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Time to Press Forward, Not Back Down

Conserving Menhaden Will Restore Jobs, Not Destroy Them

MenhadenfishermenLater this week the Atlantic States Marine Fisheries Commission (ASMFC) will meet to review public comments and adopt an updated coast-wide management plan for menhaden—an important, ecologically rich fish that has plummeted to record-low numbers in recent years. Some have argued that reducing the catch of menhaden will kill jobs and destroy the fishery, when in fact, quite the opposite is true.

Check out these five, often overlooked facts about how important restoring menhaden is to restoring our economy:

  1. Jobs in the marine fishing industry are based on publicly owned biological resources.  A key function of government is to maintain these resources for maximum public benefit. The latest science tells us that we have fished above the rate that would maximize benefits (overfishing) for 52 of the last 55 years. The Atlantic menhaden population has declined to its lowest point on record.
  2. In 1876, there were 99 menhaden reduction factories up and down the east coast. During World War I there were 18 plants in Reedville, VA, alone. In the late 1990s, when the ASMFC first began debating how to address the decline in menhaden numbers, there were three plants left. The Ampro Fisheries plant in Reedville was closed in 1997 after being bought out by its rival, Zapata Protein (which soon became Omega Protein), reducing the number of plants in Reedville to one. The Beaufort Fisheries plant in North Carolina closed in 2005. There is now only one plant left on the Atlantic Coast.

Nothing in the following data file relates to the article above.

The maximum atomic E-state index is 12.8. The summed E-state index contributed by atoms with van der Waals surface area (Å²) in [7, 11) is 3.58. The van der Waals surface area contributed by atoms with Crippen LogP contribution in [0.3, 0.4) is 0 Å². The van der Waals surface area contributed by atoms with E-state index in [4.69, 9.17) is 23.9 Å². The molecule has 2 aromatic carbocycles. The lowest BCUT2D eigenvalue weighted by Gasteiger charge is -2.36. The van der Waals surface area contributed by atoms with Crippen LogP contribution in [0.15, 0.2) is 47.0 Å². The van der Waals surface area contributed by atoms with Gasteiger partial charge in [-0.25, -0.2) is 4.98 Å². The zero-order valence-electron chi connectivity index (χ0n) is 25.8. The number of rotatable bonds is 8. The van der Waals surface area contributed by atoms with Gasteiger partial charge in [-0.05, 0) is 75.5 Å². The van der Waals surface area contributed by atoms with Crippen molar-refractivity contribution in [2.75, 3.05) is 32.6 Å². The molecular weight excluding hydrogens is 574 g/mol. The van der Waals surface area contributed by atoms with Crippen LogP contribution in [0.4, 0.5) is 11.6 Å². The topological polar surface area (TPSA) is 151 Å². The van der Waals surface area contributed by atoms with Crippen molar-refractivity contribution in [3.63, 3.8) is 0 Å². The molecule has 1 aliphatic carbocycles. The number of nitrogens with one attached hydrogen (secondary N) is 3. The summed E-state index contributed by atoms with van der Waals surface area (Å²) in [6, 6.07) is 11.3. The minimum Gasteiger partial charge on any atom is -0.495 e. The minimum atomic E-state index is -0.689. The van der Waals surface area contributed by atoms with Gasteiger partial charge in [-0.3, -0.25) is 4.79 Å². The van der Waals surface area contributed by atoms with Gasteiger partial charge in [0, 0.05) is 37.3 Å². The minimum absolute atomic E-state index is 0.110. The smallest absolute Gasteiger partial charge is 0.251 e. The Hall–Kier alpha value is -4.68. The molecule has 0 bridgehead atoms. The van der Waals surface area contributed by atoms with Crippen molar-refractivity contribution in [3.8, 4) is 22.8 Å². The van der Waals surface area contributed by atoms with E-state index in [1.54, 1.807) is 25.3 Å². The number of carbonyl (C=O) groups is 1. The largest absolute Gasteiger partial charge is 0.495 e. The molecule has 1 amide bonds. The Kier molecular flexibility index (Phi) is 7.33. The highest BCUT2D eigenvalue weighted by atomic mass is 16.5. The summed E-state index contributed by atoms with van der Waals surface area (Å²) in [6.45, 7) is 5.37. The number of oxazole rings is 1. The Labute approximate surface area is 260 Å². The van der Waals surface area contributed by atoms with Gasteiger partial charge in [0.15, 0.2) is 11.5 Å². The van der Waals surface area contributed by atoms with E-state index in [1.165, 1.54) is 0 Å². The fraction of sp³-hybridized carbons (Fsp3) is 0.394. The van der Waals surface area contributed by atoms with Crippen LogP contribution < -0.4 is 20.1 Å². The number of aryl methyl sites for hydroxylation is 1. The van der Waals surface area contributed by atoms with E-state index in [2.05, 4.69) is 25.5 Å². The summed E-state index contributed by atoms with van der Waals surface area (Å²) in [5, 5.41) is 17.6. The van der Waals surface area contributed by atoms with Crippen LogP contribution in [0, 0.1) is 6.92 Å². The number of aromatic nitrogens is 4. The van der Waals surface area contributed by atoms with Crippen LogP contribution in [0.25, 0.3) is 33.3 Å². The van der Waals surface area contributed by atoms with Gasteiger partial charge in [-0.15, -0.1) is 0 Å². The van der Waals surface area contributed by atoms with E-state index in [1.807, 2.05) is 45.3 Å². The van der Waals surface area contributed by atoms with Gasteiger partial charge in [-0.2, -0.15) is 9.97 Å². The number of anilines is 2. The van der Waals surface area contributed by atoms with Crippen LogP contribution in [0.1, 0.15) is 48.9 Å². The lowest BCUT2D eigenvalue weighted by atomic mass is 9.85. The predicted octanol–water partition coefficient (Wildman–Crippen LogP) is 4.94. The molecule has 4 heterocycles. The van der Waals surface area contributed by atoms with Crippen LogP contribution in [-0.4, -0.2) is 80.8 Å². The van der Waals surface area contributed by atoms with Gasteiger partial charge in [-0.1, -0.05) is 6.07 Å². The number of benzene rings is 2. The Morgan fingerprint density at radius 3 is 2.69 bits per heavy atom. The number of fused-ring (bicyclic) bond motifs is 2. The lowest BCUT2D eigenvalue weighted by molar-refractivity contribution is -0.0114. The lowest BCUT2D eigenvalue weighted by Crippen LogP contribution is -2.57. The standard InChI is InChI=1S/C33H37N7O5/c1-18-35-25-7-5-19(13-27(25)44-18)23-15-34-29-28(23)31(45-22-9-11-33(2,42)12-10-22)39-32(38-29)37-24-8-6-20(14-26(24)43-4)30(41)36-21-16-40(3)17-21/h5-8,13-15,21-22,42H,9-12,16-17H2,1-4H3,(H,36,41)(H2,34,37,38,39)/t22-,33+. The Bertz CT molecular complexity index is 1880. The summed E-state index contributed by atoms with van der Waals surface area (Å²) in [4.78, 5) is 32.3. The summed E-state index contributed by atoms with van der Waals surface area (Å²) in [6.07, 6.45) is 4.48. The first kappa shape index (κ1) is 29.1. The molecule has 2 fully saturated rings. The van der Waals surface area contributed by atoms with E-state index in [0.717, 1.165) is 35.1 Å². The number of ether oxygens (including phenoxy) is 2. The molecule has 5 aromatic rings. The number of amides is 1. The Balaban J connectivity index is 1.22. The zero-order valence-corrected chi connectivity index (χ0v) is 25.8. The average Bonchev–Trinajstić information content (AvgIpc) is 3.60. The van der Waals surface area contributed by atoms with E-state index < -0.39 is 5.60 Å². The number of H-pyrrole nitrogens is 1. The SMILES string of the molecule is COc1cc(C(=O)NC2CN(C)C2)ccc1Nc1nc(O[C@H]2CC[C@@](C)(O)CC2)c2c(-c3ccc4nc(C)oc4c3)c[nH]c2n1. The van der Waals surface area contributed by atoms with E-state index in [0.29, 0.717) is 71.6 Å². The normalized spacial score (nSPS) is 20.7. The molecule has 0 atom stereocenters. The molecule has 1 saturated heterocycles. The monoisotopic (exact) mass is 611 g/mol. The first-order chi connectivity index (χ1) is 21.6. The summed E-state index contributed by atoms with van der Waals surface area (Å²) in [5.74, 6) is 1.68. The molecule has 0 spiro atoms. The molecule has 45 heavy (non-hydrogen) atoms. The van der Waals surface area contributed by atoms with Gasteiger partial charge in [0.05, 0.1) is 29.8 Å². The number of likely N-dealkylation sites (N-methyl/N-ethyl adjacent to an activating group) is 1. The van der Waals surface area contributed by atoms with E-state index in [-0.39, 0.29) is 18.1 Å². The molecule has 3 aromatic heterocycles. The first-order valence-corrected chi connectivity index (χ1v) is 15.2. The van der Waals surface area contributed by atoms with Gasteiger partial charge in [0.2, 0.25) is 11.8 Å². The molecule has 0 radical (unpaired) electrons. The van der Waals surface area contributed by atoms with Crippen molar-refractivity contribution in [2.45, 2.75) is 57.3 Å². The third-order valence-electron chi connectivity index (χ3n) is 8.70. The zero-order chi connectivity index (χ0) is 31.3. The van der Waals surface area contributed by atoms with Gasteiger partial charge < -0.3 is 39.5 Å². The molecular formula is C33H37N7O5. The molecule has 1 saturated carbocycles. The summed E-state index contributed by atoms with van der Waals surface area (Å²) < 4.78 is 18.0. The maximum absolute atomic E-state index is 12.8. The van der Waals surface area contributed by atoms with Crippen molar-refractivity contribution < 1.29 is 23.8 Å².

3. Failing to take action is not the best prescription for the industry or its workers. Inaction may avoid a handful of job losses in the short term, but at the expense of continued overfishing which will inevitably lead to economic stagnation and possible further declines. Conserving menhaden will restore jobs, not destroy them, and benefit the ecosystem and the economy.
  4. Science and history demonstrate that strong conservation helps troubled fisheries:
    • When Atlantic striped bass stocks fell to historic lows three decades ago, the states imposed strict catch limits under an ASMFC management plan. Stripers rebounded to historic highs and now generate hundreds of millions of dollars in fishing-related revenues and thousands of jobs coastwide.
    • When the Chesapeake Bay blue crab population was down 70 percent five years ago, Virginia and Maryland prescribed science-based catch restrictions. Today, blue crabs are recovering dramatically, providing more crabs and more economic value.
  5. The Atlantic States Marine Fisheries Commission adopted a management plan in 2001 with a wide range of objectives for stabilizing and enhancing the menhaden population for both economic prosperity in the fishery and the health of the marine ecosystem. It has spent a dozen years developing and applying the science and management tools for achieving these objectives. The actions now being considered are the result of an extended, methodical, transparent, and scientifically sound deliberative process.


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